# 0.15 Lab 10a - image processing (part 1)

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Questions or comments concerning this laboratory should be directedto Prof. Charles A. Bouman, School of Electrical and Computer Engineering, Purdue University, West Lafayette IN 47907;(765) 494-0340; bouman@ecn.purdue.edu

## Introduction

This is the first part of a two week experiment in image processing. During this week, we will cover the fundamentalsof digital monochrome images, intensity histograms, pointwise transformations, gamma correction, and image enhancement based on filtering.

In the second week, we will cover some fundamental concepts of colorimages. This will include a brief description on how humans perceive color, followed by descriptions of two standard color spaces.The second week will also discuss an application known as image halftoning .

## Introduction to monochrome images

An image is the optical representation of objects illuminated by a light source. Since we want to process images using acomputer, we represent them as functions of discrete spatial variables. For monochrome (black-and-white) images, a scalar function $f\left(i,j\right)$ can be used to represent the light intensity at each spatial coordinate $\left(i,j\right)$ . [link] illustrates the convention we will use for spatial coordinates to represent images.

If we assume the coordinates to be a set of positive integers, for example $i=1,\cdots ,M$ and $j=1,\cdots ,N$ , then an image can be conveniently represented by a matrix.

$f\left(i,j\right)=\left[\begin{array}{cccc}f\left(1,1\right)& f\left(1,2\right)& \cdots & f\left(1,N\right)\\ f\left(2,1\right)& f\left(2,2\right)& \cdots & f\left(2,N\right)\\ ⋮& ⋮& & ⋮\\ f\left(M,1\right)& f\left(M,2\right)& \cdots & f\left(M,N\right)\end{array}\right]$

We call this an $M×N$ image, and the elements of the matrix are known as pixels .

The pixels in digital images usually take on integer values in the finite range,

$0\le f\left(i,j\right)\le {L}_{max}$

where 0 represents the minimum intensity level (black), and ${L}_{max}$ is the maximum intensity level (white) that the digital image can take on. The interval $\left[0,{L}_{max}\right]$ is known as a gray scale .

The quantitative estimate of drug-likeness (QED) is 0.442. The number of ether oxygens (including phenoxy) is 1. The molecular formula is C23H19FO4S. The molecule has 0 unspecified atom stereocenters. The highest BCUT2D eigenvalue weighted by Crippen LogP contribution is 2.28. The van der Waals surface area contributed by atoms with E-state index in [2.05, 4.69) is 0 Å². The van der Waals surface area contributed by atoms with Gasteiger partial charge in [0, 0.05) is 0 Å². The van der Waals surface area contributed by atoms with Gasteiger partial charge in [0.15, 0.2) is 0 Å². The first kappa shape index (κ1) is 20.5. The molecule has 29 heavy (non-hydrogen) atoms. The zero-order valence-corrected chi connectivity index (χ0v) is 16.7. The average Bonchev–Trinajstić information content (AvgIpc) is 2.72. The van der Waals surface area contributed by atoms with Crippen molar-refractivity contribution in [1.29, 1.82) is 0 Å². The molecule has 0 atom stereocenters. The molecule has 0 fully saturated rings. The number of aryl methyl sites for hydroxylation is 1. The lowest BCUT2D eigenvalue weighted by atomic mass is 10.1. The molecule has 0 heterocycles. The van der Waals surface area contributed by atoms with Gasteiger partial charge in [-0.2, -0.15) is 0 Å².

In this lab, we will concentrate on 8-bit images, meaning that each pixel is represented by a single byte.Since a byte can take on 256 distinct values, ${L}_{max}$ is 255 for an 8-bit image.

## Exercise

Download the file yacht.tif for the following section. Click here for help on the Matlab image command .

In order to process images within Matlab, we need to first understand their numerical representation.Download the image file yacht.tif . This is an 8-bit monochrome image.Read it into a matrix using

A = imread('yacht.tif');

Type whos to display your variables. Notice under the "Class" column that the $A$ matrix elements are of type uint8 (unsigned integer, 8 bits). This means that Matlab is using a single byte to represent each pixel.Matlab cannot perform numerical computation on numbers of type uint8 , so we usually need to convert the matrix to a floating point representation.Create a double precision representation of the image using B = double(A); . Again, type whos and notice the difference in the number of bytes between $A$ and $B$ . In future sections, we will be performing computations on our images,so we need to remember to convert them to type double before processing them.

Display yacht.tif using the following sequence of commands:

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